Global Capitalism versus Christianity? A Response to David Bentley Hart


Christianity has never seen the pursuit of virtue as incompatible with private possession of wealth.

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In a June 2016 First Things article, "Mammon Ascendant: Why global capitalism is inimical to Christianity," the Orthodox theologian David Bentley Hart rearticulates a theme he previously addressed in the same publication: that there is a basic incompatibility between what he alternatively calls “late modern capitalism” or “global capitalism” and Christianity.

In his latest iteration, Hart acknowledges that global capitalism has transformed millions of people’s lives for the better, materially speaking. More generally, however, much of Hart’s article is a reiteration of his previous claims: that several factors—ranging from the consumerism that he regards as an integral part of modern capitalism to what he considers to be the contemporary market economy’s dependence on the libertarian view of freedom—make global capitalism irreconcilable with a genuinely Christian culture.

To the extent that Hart repeats his prior arguments, it is unclear that he has seriously reflected upon critiques of his position. I would suggest, however, that several of Hart’s newer arguments are also very contestable. One concerns various claims that he makes about the financial sector, which Hart regards as emblematic of what’s wrong with modern capitalism. A second is his argument that possessing wealth is intrinsically evil and therefore incompatible with Christian faith.

The History of Finance  

Hart’s negative view of financial markets and their role in modern capitalist economies is at least partly derived from his account of contemporary capitalism’s development. He argues, for instance, that modern capitalism emerged following

a shift in economic eminence from the merchant class—purveyors of goods contracted from and produced by independent artisanal labor or subsidiary estates or small local markets—to the capitalist investor who is at once producer and seller of goods, and who is able to generate immense capital at the secondary level of investment speculation: a purely financial market where wealth is generated and enjoyed by those who produce nothing except an incessant circulation of investment and divestment.

As an account of the development of financial markets, this leaves much to be desired. Scholars ranging from Joseph Schumpeter to Raymond de Roover have shown that the world’s first international financial markets emerged in medieval Catholic Europe. They were well in place throughout Europe by the early thirteenth century—a long time before Wall Street and the City of London became financial powerhouses.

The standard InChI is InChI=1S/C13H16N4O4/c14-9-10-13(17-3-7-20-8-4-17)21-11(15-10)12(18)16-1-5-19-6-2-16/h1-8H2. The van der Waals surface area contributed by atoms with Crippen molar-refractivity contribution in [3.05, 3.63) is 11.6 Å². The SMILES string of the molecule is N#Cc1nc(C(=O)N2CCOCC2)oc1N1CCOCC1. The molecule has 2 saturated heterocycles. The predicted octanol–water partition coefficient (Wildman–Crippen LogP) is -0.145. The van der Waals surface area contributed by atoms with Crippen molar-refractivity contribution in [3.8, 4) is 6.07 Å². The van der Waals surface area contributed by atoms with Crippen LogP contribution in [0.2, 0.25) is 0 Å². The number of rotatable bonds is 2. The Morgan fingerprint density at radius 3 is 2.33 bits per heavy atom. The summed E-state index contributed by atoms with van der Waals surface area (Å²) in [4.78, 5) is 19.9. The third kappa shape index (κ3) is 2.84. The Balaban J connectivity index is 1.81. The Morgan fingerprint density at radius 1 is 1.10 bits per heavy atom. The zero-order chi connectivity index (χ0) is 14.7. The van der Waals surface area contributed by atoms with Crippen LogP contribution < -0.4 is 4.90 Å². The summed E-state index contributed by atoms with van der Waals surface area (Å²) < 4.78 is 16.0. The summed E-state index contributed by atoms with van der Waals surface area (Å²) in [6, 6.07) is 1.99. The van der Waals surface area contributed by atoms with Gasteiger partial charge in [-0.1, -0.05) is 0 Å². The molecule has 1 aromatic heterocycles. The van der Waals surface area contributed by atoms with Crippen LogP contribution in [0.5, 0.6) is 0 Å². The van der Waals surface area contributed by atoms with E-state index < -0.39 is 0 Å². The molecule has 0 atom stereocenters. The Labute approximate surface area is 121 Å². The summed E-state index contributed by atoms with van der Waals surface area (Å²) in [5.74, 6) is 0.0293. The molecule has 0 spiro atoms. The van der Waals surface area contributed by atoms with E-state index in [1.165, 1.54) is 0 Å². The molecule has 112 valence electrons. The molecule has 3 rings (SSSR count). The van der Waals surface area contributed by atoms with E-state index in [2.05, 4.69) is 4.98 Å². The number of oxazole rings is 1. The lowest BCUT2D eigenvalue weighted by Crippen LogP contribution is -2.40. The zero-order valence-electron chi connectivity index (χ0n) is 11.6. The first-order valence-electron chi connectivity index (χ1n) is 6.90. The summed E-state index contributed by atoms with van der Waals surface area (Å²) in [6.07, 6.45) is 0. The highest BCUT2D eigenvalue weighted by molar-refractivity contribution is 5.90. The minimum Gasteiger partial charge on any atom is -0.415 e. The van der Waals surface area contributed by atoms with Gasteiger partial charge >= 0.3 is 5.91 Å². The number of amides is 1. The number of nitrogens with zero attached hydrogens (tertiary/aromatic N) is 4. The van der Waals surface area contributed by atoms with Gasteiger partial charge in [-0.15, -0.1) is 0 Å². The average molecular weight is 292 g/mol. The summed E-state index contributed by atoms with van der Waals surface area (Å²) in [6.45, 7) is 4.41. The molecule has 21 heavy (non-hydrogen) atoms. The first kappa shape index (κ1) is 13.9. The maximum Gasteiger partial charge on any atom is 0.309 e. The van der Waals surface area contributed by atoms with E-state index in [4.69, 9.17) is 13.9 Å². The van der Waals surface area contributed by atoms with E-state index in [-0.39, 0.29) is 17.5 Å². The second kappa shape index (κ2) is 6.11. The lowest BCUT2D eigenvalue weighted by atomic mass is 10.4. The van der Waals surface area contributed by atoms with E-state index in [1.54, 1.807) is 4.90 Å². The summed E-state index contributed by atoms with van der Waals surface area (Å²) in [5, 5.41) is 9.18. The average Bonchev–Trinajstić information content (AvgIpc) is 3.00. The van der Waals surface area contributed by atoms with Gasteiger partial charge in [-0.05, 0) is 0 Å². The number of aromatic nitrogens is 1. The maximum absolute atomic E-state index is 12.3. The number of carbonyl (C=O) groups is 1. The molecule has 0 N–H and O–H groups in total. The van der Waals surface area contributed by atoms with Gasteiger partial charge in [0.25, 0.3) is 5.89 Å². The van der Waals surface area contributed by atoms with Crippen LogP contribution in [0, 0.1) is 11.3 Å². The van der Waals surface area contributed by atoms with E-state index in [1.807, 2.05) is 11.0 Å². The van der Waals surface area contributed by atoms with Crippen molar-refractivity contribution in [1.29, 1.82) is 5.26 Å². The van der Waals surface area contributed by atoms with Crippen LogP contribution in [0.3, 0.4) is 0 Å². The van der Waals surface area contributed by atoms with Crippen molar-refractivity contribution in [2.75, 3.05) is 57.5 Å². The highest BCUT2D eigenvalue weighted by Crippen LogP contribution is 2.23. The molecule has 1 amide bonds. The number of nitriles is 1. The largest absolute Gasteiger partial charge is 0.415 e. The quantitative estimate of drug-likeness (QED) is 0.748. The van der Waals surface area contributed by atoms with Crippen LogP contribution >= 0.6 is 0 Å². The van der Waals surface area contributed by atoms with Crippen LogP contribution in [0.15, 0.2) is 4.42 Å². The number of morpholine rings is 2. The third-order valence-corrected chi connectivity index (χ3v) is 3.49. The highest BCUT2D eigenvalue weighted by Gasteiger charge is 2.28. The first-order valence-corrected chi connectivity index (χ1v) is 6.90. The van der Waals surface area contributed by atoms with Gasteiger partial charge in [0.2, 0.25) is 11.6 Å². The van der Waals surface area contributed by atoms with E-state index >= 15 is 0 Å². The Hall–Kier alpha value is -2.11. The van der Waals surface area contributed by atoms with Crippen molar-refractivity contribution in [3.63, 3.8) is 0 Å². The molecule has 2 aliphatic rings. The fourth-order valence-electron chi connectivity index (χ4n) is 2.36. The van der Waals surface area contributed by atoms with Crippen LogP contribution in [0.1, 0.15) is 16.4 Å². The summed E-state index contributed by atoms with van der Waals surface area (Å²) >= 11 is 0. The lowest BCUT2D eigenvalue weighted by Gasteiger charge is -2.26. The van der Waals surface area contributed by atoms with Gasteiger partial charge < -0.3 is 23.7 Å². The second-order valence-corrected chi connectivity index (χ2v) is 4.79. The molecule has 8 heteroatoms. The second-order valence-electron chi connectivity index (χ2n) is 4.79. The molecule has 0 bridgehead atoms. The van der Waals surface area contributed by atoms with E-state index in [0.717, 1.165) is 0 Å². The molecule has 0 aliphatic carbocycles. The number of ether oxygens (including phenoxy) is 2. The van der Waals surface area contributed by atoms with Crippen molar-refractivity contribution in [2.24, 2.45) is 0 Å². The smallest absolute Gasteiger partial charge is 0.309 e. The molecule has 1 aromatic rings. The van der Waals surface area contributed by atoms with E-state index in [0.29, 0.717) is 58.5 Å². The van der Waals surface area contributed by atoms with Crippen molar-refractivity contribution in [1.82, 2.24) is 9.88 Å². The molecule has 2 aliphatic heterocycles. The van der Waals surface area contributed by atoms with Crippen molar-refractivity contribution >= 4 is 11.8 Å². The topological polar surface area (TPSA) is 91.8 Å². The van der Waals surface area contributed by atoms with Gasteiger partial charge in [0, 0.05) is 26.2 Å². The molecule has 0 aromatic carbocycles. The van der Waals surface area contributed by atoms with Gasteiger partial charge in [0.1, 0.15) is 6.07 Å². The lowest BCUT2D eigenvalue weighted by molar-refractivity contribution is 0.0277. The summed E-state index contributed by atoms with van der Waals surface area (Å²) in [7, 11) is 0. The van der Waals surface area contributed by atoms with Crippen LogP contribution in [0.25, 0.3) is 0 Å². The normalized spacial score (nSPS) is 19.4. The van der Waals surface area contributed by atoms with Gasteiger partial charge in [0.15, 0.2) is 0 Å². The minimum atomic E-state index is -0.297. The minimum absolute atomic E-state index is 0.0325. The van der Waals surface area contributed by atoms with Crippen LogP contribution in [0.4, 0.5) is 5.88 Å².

In his History of Economic Analysis, Schumpeter demonstrated that “big business, stock and commodity speculation, and ‘high finance’” permeated the medieval world. Private and often large banks in what was called an “international republic of money” used the capital entrusted to them as a basis for furnishing interest-bearing loans to businesses and governments throughout Europe. (Italian and Greek transfer banks operated as far East as Constantinople until 1453.)  Using many of the same tools and ideas deployed by financiers today, banking and finance played a crucial role in liberating Europe from the subsistence economic existence that has been the norm for much of human history.

Capital and Markets that “Murder”

Another problem with Hart’s claims about the financial sector is that his “purely financial market” does not exist. Why? Because the financial sector is inherently concerned with something needed by the “real economy” if it is to grow: capital.

Most people working in the financial world spend much of their time thinking about how to invest real people’s real capital in other real people’s real businesses through the medium of real institutions (such as stock markets and mutual funds) so that their investors can realize a real return on their real investment in other real people’s ideas, hopes, and enterprises. Indeed, financial firms that cease to be focused on such real things usually don’t last very long.

Even more contestable is Hart’s suggestion that the venture capital that, he concedes, built places like Manhattan and provided millions with jobs is somehow responsible for particular evils. Notable among these is what he calls “the carboniferous tectonic collision zones of West Virginia and eastern Kentucky” in which “a once poor but propertied people were reduced to helotry on land they used to own” and “forced into dangerous and badly remunerated labor that destroyed their health, and then kept generation upon generation in servile dependency.” This is an example of how, to use Hart’s words, “the market murders.”

To murder is to intentionally kill an innocent person. Is Hart really suggesting that the workings of “the market”—which is simply an economy in which there is a free creation and exchange of goods and services by individuals and communities in a particular institutional setting—involves the intentional killing of innocent people?

Did people on Wall Street, for instance, directly will the alleged enslavement of people in West Virginia and eastern Kentucky? Who, one might ask, “forced” people into these jobs in West Virginia? Could it be possible that some of these crypto-peasants weren’t so content with their three acres and a cow and actually regarded working in a mine as a better economic option, given their available choices at the time? It’s likely that the vast majority of their descendants live far more comfortable material existences, enjoy longer life-spans, and are better educated than their small-landowning forebears. Some are probably working on Wall Street.

There are, of course, genuine problems in today’s financial sector. Sin is as operative there as it was in the guilds that suffocated innovation, crushed entrepreneurs, limited free movement, and restrained upward economic mobility throughout Europe well into the nineteenth century. Cronyism has made its way into this realm of the economy as it has everywhere else, and the systematic moral problems that played such a role in the Great Recession of 2008 have still not been addressed.

These truths, however, can’t disguise the fact that the modern financial sector plays a vital role in helping individuals and communities manage their economic futures, take reasonable risks, and share in the benefits provided by institutions such as stock markets—benefits that, only forty years ago, were largely limited to those who were already wealthy. Part of the genius of finance is the way it puts to work the whole logic of priced risk through which individuals and companies can look at their assets and liabilities, make reasonable calculations on the basis of genuine probabilities, and thereby increase opportunities for successful risk-taking. What exactly is the moral evil involved here? Where is the detachment from the real economy?